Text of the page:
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Bask

Bask: (v) to revel in and make the most of something pleasing.Dictionary B

Intimidation enforced for the purpose of demanding imitation:

In other words, if a flag held by a soldier in uniform comes streaming by, there is a certain protocol that is supposed to be enacted by me–and preferably some emotion to go along with those well-rehearsed actions.

  • Take your hat off
  • Bow your head
  • Sprout some tears
  • Put your hand on your heart
  • Mumble a prayer

Only then will you be convinced that I am are a true patriot.

If you pray for peace or work to keep our soldiers out of harm’s way so they can return to their families after their due diligence, you just might be considered anti-American.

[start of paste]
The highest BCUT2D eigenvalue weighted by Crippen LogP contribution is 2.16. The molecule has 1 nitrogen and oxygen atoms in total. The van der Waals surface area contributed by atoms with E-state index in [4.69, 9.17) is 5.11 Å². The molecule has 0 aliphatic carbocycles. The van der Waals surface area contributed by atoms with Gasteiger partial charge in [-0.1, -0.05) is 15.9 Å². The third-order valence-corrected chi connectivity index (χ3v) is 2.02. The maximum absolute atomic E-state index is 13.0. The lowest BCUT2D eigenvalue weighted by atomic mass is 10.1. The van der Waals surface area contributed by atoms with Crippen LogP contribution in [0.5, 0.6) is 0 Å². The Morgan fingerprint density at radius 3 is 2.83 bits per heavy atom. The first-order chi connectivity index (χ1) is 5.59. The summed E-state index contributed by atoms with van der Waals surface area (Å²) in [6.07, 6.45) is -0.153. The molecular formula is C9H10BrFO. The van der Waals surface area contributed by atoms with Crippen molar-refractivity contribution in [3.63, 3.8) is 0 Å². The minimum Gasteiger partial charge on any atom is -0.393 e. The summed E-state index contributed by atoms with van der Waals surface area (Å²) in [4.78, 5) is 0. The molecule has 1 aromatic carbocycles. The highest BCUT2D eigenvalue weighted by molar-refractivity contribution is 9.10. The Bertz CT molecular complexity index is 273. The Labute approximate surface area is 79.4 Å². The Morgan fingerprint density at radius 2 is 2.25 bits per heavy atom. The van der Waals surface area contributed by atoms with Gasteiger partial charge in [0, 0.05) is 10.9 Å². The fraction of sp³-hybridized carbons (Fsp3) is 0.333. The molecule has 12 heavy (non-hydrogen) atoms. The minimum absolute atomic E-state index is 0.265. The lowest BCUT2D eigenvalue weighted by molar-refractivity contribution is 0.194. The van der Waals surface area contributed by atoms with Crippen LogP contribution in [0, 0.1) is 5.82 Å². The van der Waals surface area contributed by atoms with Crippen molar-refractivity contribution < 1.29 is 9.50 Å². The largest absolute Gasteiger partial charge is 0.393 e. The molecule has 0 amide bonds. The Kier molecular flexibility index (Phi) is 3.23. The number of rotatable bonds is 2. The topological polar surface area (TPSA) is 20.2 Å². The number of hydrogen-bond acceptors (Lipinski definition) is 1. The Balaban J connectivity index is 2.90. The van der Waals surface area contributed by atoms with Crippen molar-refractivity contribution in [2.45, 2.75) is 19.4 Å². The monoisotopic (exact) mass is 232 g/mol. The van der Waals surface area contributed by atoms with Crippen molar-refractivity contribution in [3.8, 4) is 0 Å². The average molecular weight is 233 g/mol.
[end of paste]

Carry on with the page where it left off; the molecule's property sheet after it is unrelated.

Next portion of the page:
I love to bask–but I find it difficult to bask in the glories of the past.

There is so much beauty available. We don’t need to worship a history book, a symbol, a Bible or a creed which can be cold and leave us chilly.

Why can’t we develop a faith that births new blessings every day, and fills our hearts with such hope that removing a hat, bowing a head and speaking a prayer is spontaneous?

Bask in the glory.

I don’t want to bask anymore in the glory of what America once was, but join with my fellow citizens to keep it glorious, so that the memories of our freedom are fresh instead of arranged in the pages of the history books.